Okay, now that all the climate change deniers have angrily closed this link, let us proceed…
As I was saying, climate change is not something our great-grandchildren are gonna have to deal with long after we kick the can. It is happening right now as I’m typing this and you’re reading this article. One of the consequences in the increase of carbon dioxide in the atmosphere is the acidification of the oceans, which is proving to have devastating consequences to the balance of precious underwater ecosystems. Photosynthetic algae and seagrasses bloom with a lower ph level in the water, and jellyfishes are also increasing their numbers at a higher rate; but the coral reefs depend on the calcium carbonate concentration that is now impeded to form due to the excess of CO2 absorbed by the oceans, and without their protective exoskeletons these colonies of invertebrates will not be able to sustain countless marine species that live in symbiosis with the corals.
According to atmospheric scientist Dr. Ken Caldeira, “There is at least a reasonable expectation that if current carbon dioxide emission trends continue, corals will not survive this century.” Already half of the Australian Great Barrier Reef, the largest coral reef system in the world, is reported to be dead due to ‘bleaching’ which usually occurs when the water turns too warm and the coral expels the single-cell algae they nourish from.
But now, on top of ocean acidification and bleaching, comes a third new threat to the corals of the world: On March 27th the Mexican newspaper Reforma published an article reporting on a mysterious illness that was rapidly killing the corals inhabiting the Quintana Roo barrier reef –the second biggest reef system in the world. The cause of the illness is still unknown, which is why the scientists currently refer to it as “the white syndrome.”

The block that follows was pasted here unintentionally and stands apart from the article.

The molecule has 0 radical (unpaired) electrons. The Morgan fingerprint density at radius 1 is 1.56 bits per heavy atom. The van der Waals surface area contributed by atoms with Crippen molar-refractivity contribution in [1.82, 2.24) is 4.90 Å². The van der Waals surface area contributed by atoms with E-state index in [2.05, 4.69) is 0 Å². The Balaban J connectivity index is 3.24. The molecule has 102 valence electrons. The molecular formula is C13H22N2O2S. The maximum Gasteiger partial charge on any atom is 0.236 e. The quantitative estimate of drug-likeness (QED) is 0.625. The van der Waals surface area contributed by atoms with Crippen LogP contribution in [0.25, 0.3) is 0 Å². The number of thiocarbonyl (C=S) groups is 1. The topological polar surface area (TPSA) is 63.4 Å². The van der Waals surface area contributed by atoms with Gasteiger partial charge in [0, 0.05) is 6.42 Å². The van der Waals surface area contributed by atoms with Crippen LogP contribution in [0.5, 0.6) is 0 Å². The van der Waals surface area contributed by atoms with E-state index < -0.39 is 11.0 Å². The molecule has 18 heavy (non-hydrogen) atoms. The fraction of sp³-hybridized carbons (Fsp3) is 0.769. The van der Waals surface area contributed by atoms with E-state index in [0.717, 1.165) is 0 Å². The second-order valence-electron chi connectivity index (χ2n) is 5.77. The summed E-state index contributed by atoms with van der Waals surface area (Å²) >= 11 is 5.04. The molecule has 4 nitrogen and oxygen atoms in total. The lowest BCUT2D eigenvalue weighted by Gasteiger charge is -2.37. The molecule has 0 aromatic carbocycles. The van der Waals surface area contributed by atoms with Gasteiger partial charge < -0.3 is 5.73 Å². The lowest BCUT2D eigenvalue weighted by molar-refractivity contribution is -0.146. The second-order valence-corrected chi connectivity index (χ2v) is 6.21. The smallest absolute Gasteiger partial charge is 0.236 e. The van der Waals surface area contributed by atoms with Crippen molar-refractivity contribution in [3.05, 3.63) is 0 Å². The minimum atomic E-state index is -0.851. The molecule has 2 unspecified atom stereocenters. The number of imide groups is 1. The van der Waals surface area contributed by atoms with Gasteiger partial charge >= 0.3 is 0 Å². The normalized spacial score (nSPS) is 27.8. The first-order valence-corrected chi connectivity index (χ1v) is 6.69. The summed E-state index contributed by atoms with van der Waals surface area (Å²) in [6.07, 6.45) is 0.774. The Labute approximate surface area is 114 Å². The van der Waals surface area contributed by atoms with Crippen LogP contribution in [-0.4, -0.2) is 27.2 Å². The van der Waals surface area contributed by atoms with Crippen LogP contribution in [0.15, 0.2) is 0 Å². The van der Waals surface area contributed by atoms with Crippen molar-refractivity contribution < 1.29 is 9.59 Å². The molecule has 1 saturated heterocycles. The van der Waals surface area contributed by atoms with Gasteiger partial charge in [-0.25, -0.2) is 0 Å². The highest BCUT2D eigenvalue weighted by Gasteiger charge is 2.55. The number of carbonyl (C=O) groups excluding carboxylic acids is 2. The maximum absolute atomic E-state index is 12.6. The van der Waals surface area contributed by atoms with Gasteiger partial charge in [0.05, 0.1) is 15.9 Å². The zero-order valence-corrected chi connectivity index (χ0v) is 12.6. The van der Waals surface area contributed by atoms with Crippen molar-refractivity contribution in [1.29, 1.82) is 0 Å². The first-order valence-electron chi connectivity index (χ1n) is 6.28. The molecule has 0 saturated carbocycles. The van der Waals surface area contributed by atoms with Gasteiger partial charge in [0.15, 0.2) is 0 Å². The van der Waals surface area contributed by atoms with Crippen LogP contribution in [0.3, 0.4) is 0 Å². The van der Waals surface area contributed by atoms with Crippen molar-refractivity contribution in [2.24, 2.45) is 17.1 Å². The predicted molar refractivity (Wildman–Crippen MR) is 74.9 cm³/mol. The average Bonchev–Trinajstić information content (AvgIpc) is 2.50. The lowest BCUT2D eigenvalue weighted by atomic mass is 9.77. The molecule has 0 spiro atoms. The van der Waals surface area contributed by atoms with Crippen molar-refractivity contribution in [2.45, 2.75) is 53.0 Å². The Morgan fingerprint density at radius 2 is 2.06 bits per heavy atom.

“The living tissue in the corals is dying, the colonies are dying,” were the words of María del Carmen García Rivas (Director of the Arrecife de Puerto Morelos national park, one of the most impacted sites) to the Reforma reporters. “In four months we have lost more than 30% of the coral reefs in Quintana Roo” [emphasis mine].
The new disease was discovered just last Summer by investigators from the National University (UNAM), the National Commission for Protected Natural Areas (CONAMP) and the Healthy Reefs for Healthy People organization.
According to their study, the affected corals show lesions that radiate from the edges, and the affected tissue can be easily torn, living the skeleton fully exposed. Once the disease is contracted, it is only a matter of weeks until the coral dies.
The experts are worried, because the white syndrome can rapidly kill cold-water coral systems that can live up to 500 years in the deeper parts of the ocean, and grow up to ten feet in height. According to Lorenzo Alvarez, a UNAM investigator, the white syndrome has been detected in reefs found at several spots across the Mayan peninsula, including the border with Belize.
I’m obviously not an environmental expert, but this to me sounds just as bad as the decline in the populations of pollinating bees, only people will take longer to notice it –or even care– because it’s happening below water and out of sight. And when we finally do start to pay attention, it may already be too late.